There are some things that—no matter the explanation—are just wrong.
When an organization doesn’t need the money, it’s simply wrong to take millions in government loans meant for small businesses.
But that’s what the Michigan Education Association (MEA) did.
In 2020, at the height of the COVID-19 pandemic, the MEA took over $6 million in Payment Protection Program (PPP) loans. It’s partner health insurance organization, MESSA, took an additional $6 million. When the MEA took these loans, they had tens of millions in their cash reserves and were receiving regular dues payments from Michigan teachers.
So instead of $12 million in PPP funds going to Michigan businesses struggling to stay afloat, it went to a union flush with cash.
When the Mackinac Center for Public Policy uncovered this, they knew it was just wrong. And they set out on a 2+ year battle to make it right.
In March 2020, the federal government passed The Coronavirus Aid, Relief, and Economic Security (CARES) Act which included the Payment Protection Program. PPP loans were intended to help small businesses and certain organizations get revenue to pay workers, rehire laid off workers, and keep their doors open. Only certain types of businesses were eligible for PPP loans.
Labor unions were not.
Even at the height of COVID shutdowns, Michigan lawmakers never hinted at teacher layoffs or furloughs. But the MEA still cited “uncertainty” around COVID as justification for their $12 million from the PPP.
The average Michigan business that received PPP funds got $126,000. This meant the MEA was in the top 0.001% of PPP loan recipients in Michigan.
Michigan’s first round of PPP funds ran out in just three weeks.
When the PPP application window first opened, countless businesses bemoaned the confusing rules and application processes. However, as we’ve now seen, scam artists, unscrupulous corporations, and organizations with legal teams and political connections (like the MEA) were able to cut through the red tape and make off with millions. All at the expense of the businesses the PPP was intended to help.
In July 2020, the federal government released data on who received PPP loans. When reviewing the list, the Mackinac team discovered how the MEA illegally received millions in PPP loans.
Mackinac went to the MEA first. According to Real Clear Education, “[Mackinac] confronted the MEA with evidence of its legal violation, and the union falsely claimed it had returned the PPP funds—only to do so four days after being apprised of its infraction.”
After (unsurprisingly) getting nowhere with the MEA, in May 2021, Mackinac partnered with a trusted local law firm and informed the U.S. Attorney of the MEA’s violation of the Federal False Claims Act. The Mackinac team worked with the Department of Justice as they began an extensive investigation into the MEA’s illegal loan application. However, when it became clear that more decisive action was needed to hold the MEA accountable, Mackinac filed a lawsuit against the union on January 11, 2022.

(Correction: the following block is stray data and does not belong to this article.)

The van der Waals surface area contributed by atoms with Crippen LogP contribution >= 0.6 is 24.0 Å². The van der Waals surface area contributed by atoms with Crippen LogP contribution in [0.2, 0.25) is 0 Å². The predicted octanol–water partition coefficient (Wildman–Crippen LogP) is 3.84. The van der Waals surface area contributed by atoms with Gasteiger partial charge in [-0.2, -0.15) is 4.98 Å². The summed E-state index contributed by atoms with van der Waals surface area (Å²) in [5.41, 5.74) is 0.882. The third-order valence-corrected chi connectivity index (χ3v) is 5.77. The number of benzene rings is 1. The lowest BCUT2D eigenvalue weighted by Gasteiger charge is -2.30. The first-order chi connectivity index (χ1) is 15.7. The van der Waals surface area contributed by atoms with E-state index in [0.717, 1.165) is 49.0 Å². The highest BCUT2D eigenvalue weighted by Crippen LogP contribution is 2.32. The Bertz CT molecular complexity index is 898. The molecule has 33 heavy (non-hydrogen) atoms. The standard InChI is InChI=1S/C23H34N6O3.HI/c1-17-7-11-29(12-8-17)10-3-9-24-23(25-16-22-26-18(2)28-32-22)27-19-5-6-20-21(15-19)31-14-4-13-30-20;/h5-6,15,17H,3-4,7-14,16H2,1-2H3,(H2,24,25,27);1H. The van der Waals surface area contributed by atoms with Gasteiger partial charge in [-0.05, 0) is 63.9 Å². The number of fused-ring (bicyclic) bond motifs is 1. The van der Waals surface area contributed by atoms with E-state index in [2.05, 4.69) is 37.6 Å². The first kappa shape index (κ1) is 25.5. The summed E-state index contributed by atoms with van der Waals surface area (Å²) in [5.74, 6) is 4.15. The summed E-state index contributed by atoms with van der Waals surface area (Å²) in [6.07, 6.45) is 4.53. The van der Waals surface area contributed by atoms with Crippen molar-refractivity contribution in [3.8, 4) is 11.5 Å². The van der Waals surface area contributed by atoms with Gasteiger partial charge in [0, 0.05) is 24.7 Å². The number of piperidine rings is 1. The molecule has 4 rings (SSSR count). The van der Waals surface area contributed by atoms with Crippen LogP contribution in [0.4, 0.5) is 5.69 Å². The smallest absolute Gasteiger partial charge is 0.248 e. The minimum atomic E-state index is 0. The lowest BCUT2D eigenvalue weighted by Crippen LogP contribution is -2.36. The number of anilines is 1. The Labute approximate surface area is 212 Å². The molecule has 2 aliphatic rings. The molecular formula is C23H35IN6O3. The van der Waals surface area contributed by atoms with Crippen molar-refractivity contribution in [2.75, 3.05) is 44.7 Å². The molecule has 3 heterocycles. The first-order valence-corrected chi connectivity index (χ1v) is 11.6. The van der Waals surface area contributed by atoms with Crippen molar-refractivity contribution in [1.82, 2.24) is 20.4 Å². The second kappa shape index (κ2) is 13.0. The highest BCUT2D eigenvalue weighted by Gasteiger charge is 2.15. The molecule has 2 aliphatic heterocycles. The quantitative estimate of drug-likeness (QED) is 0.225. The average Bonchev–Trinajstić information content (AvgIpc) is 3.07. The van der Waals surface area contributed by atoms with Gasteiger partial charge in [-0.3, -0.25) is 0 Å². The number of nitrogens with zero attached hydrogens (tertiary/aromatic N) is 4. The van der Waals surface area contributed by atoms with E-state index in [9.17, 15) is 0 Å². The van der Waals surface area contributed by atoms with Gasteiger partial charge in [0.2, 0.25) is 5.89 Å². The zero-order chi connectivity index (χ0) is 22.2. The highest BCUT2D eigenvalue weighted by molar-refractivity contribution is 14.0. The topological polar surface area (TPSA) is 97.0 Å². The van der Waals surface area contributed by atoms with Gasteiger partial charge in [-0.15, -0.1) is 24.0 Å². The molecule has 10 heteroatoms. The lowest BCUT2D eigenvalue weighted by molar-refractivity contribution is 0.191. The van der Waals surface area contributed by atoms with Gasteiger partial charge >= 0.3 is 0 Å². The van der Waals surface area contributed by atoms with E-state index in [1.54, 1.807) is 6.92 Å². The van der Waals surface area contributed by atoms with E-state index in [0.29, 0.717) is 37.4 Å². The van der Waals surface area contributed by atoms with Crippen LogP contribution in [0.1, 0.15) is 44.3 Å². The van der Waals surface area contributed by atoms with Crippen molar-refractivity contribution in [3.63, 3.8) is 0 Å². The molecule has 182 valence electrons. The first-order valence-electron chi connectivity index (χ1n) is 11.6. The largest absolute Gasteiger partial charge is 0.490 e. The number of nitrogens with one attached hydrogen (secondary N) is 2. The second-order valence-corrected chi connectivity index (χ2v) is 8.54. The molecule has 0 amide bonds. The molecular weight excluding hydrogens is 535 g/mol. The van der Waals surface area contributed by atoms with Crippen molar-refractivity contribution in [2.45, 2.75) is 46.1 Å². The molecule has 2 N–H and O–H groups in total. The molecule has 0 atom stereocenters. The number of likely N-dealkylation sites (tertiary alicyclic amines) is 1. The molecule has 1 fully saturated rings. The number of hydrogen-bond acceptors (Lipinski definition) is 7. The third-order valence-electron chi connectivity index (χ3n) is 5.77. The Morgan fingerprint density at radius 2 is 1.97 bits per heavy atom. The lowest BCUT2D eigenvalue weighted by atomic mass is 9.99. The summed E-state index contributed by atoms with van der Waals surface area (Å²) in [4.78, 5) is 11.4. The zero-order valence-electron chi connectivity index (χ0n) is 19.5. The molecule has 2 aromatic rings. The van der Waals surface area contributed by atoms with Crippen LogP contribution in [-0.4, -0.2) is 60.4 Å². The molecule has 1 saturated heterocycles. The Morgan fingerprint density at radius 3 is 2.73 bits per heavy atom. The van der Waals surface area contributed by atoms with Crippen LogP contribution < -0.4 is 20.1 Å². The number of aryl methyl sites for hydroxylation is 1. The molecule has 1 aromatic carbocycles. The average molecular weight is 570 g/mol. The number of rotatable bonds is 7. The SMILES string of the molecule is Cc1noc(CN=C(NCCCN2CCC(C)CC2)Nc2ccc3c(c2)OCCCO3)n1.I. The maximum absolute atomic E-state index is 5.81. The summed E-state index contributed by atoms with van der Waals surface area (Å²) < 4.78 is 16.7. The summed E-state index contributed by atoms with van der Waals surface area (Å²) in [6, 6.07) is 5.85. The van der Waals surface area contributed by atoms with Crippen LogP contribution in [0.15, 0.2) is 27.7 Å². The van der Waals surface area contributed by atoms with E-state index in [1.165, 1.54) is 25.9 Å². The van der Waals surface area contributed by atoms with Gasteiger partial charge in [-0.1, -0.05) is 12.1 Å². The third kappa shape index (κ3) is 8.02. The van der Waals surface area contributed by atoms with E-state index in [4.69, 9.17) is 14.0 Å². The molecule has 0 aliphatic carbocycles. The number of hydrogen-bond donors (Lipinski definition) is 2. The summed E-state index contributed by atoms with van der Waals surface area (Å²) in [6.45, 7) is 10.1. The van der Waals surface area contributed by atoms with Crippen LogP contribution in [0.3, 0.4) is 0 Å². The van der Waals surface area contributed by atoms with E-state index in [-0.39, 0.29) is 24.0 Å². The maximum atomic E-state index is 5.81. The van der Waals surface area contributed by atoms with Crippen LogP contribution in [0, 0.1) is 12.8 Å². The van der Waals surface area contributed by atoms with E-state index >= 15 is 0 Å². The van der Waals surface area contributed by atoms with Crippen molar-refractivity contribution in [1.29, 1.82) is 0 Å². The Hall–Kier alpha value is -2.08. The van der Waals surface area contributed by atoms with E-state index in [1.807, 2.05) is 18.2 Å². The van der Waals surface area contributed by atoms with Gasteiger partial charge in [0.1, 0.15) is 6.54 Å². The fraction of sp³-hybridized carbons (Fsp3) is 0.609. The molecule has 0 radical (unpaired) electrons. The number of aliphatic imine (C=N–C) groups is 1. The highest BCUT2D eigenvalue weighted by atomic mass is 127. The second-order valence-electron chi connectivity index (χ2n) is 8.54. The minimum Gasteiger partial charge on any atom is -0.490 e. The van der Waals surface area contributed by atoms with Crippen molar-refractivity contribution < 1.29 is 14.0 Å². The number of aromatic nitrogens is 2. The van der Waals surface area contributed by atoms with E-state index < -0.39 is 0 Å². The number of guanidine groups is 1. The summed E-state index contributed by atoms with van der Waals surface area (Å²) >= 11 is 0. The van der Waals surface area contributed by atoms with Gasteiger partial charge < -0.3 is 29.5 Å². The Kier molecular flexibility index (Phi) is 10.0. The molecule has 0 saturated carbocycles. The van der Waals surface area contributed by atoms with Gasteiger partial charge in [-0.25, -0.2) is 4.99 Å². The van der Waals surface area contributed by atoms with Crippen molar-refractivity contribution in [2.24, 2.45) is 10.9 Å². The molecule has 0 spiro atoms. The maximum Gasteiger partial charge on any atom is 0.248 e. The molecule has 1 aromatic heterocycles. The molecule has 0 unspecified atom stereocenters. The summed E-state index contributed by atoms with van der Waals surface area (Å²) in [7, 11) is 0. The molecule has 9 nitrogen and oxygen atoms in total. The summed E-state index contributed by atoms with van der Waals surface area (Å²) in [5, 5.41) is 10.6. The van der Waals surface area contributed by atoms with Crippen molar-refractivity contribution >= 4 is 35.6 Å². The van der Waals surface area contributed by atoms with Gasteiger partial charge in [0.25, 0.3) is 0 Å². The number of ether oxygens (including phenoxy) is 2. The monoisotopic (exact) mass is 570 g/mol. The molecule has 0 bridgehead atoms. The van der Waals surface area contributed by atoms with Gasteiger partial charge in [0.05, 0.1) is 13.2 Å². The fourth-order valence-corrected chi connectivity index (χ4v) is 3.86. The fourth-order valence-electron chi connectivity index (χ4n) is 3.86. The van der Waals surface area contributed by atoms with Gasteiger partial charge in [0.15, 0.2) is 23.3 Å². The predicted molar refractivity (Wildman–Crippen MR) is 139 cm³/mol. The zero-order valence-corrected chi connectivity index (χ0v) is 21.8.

The odds were stacked against Mackinac. The state’s Democratic administration has close ties with teachers unions, giving it little reason to punish an ally. The MEA is a major political powerhouse in Michigan, with over 90% of its political contributions going straight into the coffers of Democrats. Even the U.S. Attorney for the Western District of Michigan, who heard Mackinac’s case, was a former top official for Gov. Gretchen Whitmer, and received campaign contributions from the MEA when he previously ran for statewide office.
Yet the Mackinac Center prevailed for taxpayers. When faced with the clarity and magnitude of the claims against the MEA, the Biden administration and the MEA chose to settle instead of risking added humiliation of a jury trial. The MEA and MESSA had already paid back their (illegal) loans, so as punishment, the Department of Justice fined them $225,887 and they had to pay Mackinac’s attorneys’ fees. Mackinac received a finder’s fee from the federal government for exposing the fraudulent activity.
Thanks to Mackinac, the MEA’s illegal scheme was exposed, and they were forced to pay for their wrongdoing. But that “justice” will likely bring little relief for the workers who lost jobs or the businesses who were forced to close because they couldn’t receive PPP funds.
Regardless of how anyone feels about unions or education policy, the MEA took millions in PPP loans at a time when they didn’t need the money. Even though that money’s been paid back, the people and businesses it could have helped won’t ever be made whole. But thanks to Mackinac, organizations like the MEA willing to take advantage of programs like the PPP will continue to be exposed and—hopefully—fraud like this will stop.
For their work to expose fraud and hold the MEA accountable, the Mackinac Center won State Policy Network’s Bob Williams Awards for Outstanding Policy Achievement—in the “Best State Based Litigation” category.